The task of removing the police from encounters with people in crisis requires extensive coordination among various responders to reduce potentially dangerous situations and foster connections to services for people with a wide range of needs. The sites Vera talked with have creatively managed to place the right person at the scene of a crisis to help manage a person’s ongoing needs outside of the crisis and establish long-term solutions. Communities looking to implement new models should consider the following possible on-scene response approaches:

Eugene, OR

Specialists responding instead of police

  • 911 operators dispatch CAHOOTS teams composed of a crisis worker and a medic to calls involving a person in crisis.
  • CAHOOTS teams can respond instead of or alongside police.
  • CAHOOTS offers voluntary services only, but can encourage treatment more effectively than police.

Olympia, WA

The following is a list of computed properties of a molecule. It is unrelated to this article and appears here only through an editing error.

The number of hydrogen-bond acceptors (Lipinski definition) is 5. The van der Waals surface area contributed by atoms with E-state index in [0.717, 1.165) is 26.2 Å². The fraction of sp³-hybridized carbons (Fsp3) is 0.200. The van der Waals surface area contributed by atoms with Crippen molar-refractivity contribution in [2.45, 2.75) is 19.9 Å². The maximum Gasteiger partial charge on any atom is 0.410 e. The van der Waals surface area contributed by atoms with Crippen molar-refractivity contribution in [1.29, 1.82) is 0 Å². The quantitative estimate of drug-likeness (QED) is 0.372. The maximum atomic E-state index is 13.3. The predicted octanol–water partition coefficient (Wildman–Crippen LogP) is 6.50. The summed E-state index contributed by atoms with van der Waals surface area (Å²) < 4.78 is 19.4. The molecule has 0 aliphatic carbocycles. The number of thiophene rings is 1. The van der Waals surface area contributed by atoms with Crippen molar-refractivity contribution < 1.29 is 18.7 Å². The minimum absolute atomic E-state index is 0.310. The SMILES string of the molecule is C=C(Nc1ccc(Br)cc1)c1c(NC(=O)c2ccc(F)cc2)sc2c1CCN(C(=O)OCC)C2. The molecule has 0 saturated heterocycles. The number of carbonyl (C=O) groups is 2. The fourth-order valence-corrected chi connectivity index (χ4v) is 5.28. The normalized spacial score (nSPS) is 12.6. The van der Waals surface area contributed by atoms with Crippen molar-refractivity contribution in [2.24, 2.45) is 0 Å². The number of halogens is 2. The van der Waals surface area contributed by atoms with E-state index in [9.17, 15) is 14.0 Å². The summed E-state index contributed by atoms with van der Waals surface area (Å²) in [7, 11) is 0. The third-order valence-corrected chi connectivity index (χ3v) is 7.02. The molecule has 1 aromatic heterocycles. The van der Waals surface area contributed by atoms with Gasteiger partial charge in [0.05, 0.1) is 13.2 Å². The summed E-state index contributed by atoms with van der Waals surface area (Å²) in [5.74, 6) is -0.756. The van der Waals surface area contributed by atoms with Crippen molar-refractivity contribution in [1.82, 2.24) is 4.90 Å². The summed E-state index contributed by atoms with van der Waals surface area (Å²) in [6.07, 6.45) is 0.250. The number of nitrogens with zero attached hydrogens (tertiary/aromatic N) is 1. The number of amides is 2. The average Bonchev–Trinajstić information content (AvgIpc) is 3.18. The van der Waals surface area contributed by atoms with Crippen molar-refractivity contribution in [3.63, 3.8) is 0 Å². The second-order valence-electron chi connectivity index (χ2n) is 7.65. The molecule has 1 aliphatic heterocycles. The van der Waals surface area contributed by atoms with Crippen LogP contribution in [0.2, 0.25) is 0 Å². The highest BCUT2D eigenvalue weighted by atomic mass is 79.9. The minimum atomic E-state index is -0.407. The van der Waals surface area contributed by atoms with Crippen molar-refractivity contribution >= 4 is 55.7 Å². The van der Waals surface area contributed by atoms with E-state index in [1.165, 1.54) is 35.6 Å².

Specialists responding instead of police

  • Behavioral health specialists monitor a police radio to identify situations that might require their skills. They can respond on-scene based on what they hear and work with officers at the scene on timing of engagement.
  • These teams of two specialists also conduct outreach at encampments of people experiencing homelessness to provide support and make connections to needed services.

Peer outreach

  • Catholic Community Services hired two peers with lived experience in the criminal legal system as well as behavioral health conditions to respond to people frequently in contact with emergency service providers.